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    I too have a tatoo, from my younger crazier years and I would never recommend it for a kid-it hurt. I would also be worried about infection with someone with d. Google medic alert and you'll see many different options from the traditional medic alert. There's lots of kid friendly ones that I'm sure your son will like.
    My son took his off last night, he tried to give me a hard time about putting it back on this morning, but after i told him it wasn't an option he just put it back on. Its so important to have.
     
  19. karonray

    karonray Approved members

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    imho

    I have offered to pay for both of my childrens first tattoos aslong as the say "medical alert" and " Type1 diabetes". They can design it any way they want, it can be placed on the wrist or on my sons chest. I will sign for them to get it on thier 16th b-day........IF THEY WANT IT!

    Am i bad for doing that, no. I have seen several very well done tattoos of medical alerts. I personally think its a great idea. I don't think that they will ever have to get them lasered off, they will have diabetes for thier lives.

    I have the diabetes awareness ribbon tattooed on my, :eek:, chest area. with both the kids names around it.
     
  20. sam1nat2

    sam1nat2 Approved members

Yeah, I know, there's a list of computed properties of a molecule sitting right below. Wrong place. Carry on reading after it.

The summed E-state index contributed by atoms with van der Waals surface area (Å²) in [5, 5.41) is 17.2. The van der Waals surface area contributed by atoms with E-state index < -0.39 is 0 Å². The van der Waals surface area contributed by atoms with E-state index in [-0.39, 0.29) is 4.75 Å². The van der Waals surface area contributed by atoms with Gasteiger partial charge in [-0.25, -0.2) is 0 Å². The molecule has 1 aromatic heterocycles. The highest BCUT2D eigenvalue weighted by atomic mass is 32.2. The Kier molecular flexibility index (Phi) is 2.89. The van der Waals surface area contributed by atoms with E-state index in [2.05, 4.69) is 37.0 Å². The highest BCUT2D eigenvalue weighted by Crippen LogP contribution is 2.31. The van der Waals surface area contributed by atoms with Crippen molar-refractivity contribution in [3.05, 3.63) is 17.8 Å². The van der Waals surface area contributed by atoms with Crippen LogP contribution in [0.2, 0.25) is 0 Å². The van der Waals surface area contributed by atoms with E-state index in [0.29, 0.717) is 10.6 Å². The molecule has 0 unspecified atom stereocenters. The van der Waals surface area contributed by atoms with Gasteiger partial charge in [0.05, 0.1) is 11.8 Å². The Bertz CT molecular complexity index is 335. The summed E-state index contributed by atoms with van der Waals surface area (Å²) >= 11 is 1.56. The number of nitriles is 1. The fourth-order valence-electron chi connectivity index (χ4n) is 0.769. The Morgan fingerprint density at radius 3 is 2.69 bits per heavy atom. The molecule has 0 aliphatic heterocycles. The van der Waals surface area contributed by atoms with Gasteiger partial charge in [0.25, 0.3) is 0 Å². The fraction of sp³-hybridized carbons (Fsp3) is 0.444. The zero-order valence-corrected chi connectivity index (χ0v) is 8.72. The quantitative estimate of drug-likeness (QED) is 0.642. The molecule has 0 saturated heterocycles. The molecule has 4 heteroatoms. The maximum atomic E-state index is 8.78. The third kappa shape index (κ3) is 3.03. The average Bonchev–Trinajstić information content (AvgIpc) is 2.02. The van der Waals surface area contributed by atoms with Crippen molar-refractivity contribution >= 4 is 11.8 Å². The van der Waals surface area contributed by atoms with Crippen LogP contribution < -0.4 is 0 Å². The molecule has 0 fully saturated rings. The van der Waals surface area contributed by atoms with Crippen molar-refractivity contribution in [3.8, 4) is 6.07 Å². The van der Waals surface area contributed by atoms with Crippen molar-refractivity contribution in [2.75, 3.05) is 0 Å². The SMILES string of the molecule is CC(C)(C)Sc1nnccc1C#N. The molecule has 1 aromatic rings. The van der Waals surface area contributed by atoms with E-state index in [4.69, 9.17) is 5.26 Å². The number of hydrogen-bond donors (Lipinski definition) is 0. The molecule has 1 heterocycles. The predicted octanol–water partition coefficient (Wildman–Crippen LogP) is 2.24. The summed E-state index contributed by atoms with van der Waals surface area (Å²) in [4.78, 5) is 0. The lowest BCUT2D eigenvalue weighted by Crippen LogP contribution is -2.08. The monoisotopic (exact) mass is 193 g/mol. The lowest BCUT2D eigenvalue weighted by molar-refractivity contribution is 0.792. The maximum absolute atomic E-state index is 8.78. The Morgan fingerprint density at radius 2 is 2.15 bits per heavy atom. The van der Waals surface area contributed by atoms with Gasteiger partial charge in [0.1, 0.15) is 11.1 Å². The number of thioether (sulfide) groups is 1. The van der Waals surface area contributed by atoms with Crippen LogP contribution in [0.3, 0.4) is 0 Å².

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    I am a licensed EMT, although not working as one. In training we are taught to look for "medic alert" bracelets.
    Now everyone wears the rubber bracelets, its great they have them with the medical condition on them, however many kids wear so many of them, you cannot possibly go through all of them to see if one indicates a reason that the person you happen to come across is unconscious. Knowing a person is diabetic completely changes the protocol compated to an unconcious person wearing a peanut allergy bracelet. Initial assessments are supposed to take no longer than 30 seconds.

    Same goes for tattos.

    The reason for medic alert is to alert the professionals of a potential reason that you are incapicated, providing that there is no one else around to explain. Chances of you passing out, completely alone and away from anyone who knows anything about your medical condition are slim, however, for me, its not a chance I want to take.